Taking control of your UK retirement investment options.
A Qualifying Recognised Overseas Pension Scheme (QROPS) enables you to have more control of your UK pension. It allows you to make use of your hard earned money and save on income tax payable in the UK while you are living in another country.
Factors that influence your pension transfer decision
There is a lot of inaccurate information on transferring schemes, which jurisdiction to transfer your plan to (including QROPS Australia and QROPS USA) but it’s quite easy to navigate the HMRC website1 to get the basics including a QROPS list of approved jurisdictions2 and plans that is regularly updated.
The HMRC list includes all the schemes that have consented to have their names published. It is important to note that the HMRC requires schemes to report to them any payments made to members. This is in place for at least ten years from the date of the transfer. An important exception to this is if the plan holder has been non-UK resident for five complete tax years. If this is the case, then they can benefit from more attractive options than those allowed under traditional retirement plans.
Who Does a QROPS Benefit?
A QROPS3 is likely to suit individuals with UK citizenship who who have left the UK to emigrate permanently and intend to retire abroad having built up funds in the UK for retirement.
Why is QROPS so Popular?
The scheme has become increasingly popular with British expats due to the investment flexibility and tax advantages when drawing benefits that it offers. There is also a degree of currency flexibility that is appealing. Many retirees also state the ability to transfer their benefits to their chosen beneficiaries on death as their primary motivation for going ahead with a transfer. An overseas transfer reduces the inheritance tax liability4 substantially as funds left in the UK are taxed on income at a rate of up to 45% and on death (after the age of 75) at 45%.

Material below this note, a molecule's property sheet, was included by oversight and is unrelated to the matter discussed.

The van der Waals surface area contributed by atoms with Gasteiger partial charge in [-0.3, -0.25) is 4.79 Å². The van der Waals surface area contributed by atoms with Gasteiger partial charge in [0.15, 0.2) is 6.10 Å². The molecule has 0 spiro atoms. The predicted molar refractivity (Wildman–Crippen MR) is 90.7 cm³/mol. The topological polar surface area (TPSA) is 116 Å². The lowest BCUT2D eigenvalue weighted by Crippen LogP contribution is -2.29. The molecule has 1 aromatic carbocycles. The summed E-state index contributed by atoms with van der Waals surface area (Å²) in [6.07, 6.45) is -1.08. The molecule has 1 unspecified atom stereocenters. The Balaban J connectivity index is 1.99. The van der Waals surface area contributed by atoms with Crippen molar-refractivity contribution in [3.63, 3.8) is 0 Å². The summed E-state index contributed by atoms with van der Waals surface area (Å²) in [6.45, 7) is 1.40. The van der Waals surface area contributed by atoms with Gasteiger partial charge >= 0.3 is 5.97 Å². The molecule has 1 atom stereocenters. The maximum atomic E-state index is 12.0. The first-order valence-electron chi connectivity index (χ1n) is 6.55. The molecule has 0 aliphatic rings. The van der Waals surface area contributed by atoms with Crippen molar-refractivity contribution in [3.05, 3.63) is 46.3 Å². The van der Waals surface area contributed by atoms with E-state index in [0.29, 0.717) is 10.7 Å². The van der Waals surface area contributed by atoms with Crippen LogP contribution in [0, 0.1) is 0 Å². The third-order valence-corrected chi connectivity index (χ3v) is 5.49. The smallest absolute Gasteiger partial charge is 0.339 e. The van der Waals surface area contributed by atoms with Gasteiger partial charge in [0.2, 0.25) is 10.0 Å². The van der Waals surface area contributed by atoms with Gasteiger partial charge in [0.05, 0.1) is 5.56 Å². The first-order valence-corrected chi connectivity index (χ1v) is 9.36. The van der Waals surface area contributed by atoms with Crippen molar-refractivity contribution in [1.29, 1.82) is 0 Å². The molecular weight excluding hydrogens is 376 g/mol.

What is ROPS?
When the QROPS list was updated in April 2015, the “Qualifying” tag was dropped. This has led to the list now being known as ROPS – Recognised Overseas Pension Schemes list. The reason for this was to add clarity as schemes on the list may not may not be qualifying. It is important to note that many of the Australian and New Zealand Kiwisaver schemes were delisted. This was done as they did not meet the new statutory requirements. Most notably, that an overseas scheme cannot be accessed before the retirement age in the United Kingdom.
A Qualifying Recognised Overseas Pension Scheme (QROPS) is a scheme established outside the UK which complies with HMRC regulations.
Introduced in April 2006, it enables individual fund holders, in certain circumstances, to transfer funds from a UK scheme into an overseas scheme. Continue here if you are wanting to find out about a QNUPS. If it’s tax savings and more flexibility you’re looking for, you’ll find it here.
What to look for when considering a QROPS
The choice of jurisdiction and level of investment flexibility offered is important when transferring a UK Pension into a QROPS. Understanding the key factors and benefits that should be offered by QROPS is the first step in choosing to transfer your pension scheme. It is equally important to understand the conditions when it may not be favourable to transfer.
Qualifying for a QROPS
There are specific requirements that need to be met before one is able to establish a QROPS, and factors such as nationality and tax residency can have an impact. Other factors such as the type of pension structure and whether the individual has taken benefit can affect whether one is able to a QROPS. Do you know all the QROPS Details you can benefit from?
What are the costs ?
When transferring to a QROPS, individuals need an understanding of the costs of establishing a QROPS as well as the minimum values. The question of purchasing an annuity and whether it is necessary also needs to be addressed. Read more about QROPS Pension Scheme.
What are the tax implications ?
The tax implications of transferring to a QROPS Pension Scheme need to be thoroughly examined and the rate of taxation that a QROPS will attract must be fully understood. Additionally the taxation benefits should be accurately measured to ensure that they outweigh the costs of transferring to a QROPS.
Benefits & assets
Recognise the manner in which assets are handled by a QROPS, such as liquidation of assets prior to transfer, purchasing a residential property with a QROPS and the transfer of assets upon death.